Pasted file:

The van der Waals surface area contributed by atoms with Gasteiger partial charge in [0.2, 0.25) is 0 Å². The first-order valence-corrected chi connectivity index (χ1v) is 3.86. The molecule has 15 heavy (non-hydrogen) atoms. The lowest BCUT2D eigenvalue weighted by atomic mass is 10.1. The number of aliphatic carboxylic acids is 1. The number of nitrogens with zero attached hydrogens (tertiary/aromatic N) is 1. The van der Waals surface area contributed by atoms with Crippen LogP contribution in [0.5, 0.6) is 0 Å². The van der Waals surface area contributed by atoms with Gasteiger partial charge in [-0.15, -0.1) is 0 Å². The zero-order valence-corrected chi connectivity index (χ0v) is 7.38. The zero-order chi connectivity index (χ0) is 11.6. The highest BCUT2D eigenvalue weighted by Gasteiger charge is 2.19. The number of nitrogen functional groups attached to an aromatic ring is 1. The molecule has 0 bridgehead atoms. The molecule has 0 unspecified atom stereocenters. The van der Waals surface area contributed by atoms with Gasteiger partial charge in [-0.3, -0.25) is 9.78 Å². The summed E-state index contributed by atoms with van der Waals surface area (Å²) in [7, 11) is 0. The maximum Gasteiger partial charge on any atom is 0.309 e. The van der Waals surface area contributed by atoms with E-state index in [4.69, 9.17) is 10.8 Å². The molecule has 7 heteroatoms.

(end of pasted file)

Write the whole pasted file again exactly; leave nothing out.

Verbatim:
The van der Waals surface area contributed by atoms with Gasteiger partial charge in [0.2, 0.25) is 0 Å². The first-order valence-corrected chi connectivity index (χ1v) is 3.86. The molecule has 15 heavy (non-hydrogen) atoms. The lowest BCUT2D eigenvalue weighted by atomic mass is 10.1. The number of aliphatic carboxylic acids is 1. The number of nitrogens with zero attached hydrogens (tertiary/aromatic N) is 1. The van der Waals surface area contributed by atoms with Crippen LogP contribution in [0.5, 0.6) is 0 Å². The van der Waals surface area contributed by atoms with Gasteiger partial charge in [-0.15, -0.1) is 0 Å². The zero-order valence-corrected chi connectivity index (χ0v) is 7.38. The zero-order chi connectivity index (χ0) is 11.6. The highest BCUT2D eigenvalue weighted by Gasteiger charge is 2.19. The number of nitrogen functional groups attached to an aromatic ring is 1. The molecule has 0 bridgehead atoms. The molecule has 0 unspecified atom stereocenters. The van der Waals surface area contributed by atoms with Gasteiger partial charge in [-0.3, -0.25) is 9.78 Å². The summed E-state index contributed by atoms with van der Waals surface area (Å²) in [7, 11) is 0. The maximum Gasteiger partial charge on any atom is 0.309 e. The van der Waals surface area contributed by atoms with E-state index in [4.69, 9.17) is 10.8 Å². The molecule has 7 heteroatoms.